By John Reynolds on Monday 27 June 2022
The FCA correspondence has been disclosed in the case of Walker Sigismund who worked at the FCA as a risk manager before being made redundant in 2018.
Internal correspondence at the UK financial regulator disclosed in a recent Employment Tribunal appear to show repeated missed warnings by the regulator about the risks involved in peer-to-peer lending industry years before regulations were introduced.
Peer-to-peer lending had been touted as revolutionising finance when it emerged around ten years ago, returning better value to lenders and borrowers via online lending that bypassed the banks.
But several high-profile exits and collapses, with millions of pounds lost to retail investors, have left peer-to-peer lending with a tarnished reputation.
Now a trove of emails disclosed in an Employment Tribal case reveals the Financial Conduct Authority (FCA) had concerns about the industry’s risks in 2016, three years before the City regulator introduced rules for the sector in 2019.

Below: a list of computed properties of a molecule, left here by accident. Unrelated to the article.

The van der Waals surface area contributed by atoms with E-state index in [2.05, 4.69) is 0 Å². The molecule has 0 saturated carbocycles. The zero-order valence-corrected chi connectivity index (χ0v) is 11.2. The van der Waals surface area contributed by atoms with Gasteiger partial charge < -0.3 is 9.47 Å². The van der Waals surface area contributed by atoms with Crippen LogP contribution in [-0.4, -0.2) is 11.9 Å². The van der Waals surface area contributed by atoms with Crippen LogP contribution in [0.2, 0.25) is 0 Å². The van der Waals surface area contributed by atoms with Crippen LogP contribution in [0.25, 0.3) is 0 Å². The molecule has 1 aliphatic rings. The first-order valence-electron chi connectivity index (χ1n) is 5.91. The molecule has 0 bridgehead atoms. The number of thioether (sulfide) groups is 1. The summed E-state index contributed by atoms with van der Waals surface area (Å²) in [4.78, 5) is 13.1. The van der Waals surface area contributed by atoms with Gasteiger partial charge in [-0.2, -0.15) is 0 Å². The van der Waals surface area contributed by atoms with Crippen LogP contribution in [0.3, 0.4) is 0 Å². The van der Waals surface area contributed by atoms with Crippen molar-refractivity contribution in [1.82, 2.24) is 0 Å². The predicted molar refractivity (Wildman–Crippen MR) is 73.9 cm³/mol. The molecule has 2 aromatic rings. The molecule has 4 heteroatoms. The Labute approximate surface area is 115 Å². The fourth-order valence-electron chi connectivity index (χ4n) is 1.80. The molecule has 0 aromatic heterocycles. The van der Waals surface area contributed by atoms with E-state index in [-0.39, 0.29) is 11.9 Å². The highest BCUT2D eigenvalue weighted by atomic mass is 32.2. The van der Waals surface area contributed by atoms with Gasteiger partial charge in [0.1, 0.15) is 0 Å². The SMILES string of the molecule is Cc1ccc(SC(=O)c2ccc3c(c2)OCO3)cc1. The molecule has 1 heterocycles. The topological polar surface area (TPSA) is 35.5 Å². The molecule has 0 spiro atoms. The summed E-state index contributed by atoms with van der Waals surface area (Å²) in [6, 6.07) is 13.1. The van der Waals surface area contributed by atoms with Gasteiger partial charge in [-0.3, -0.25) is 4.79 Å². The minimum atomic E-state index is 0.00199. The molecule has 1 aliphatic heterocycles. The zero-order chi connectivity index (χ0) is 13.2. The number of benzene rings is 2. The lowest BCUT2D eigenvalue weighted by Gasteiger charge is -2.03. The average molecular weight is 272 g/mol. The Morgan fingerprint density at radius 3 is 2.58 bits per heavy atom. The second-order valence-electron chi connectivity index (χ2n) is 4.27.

The emails were disclosed in the case of Walker Sigismund who worked at the FCA as a risk manager before being made redundant in 2018 and have been reported by court reporting blog Mouse in the Court.
The correspondence reveals that by 2016 executives at the FCA were privately worded about the risk of “complete capital loss” for investors and that the market was “not working to create a safe space for consumers”.
A 2017 email sent to Andrew Bailey, then CEO of the FCA said: “we are still concerned that consumers stepping in the PtP world do not know that they are potentially exposed to high risks and we believe that they cannot be expected to understand the risks even with enhanced disclosure.”
An FCA manager, citing a lack of safeguards, wanted “an explicit acknowledgement that we expect that retail consumers will lose some or all of their investment".
Amid proposed regulations of the sector, Sigismund said in an email that the FCA was expecting “substantial pushback” from the Treasury.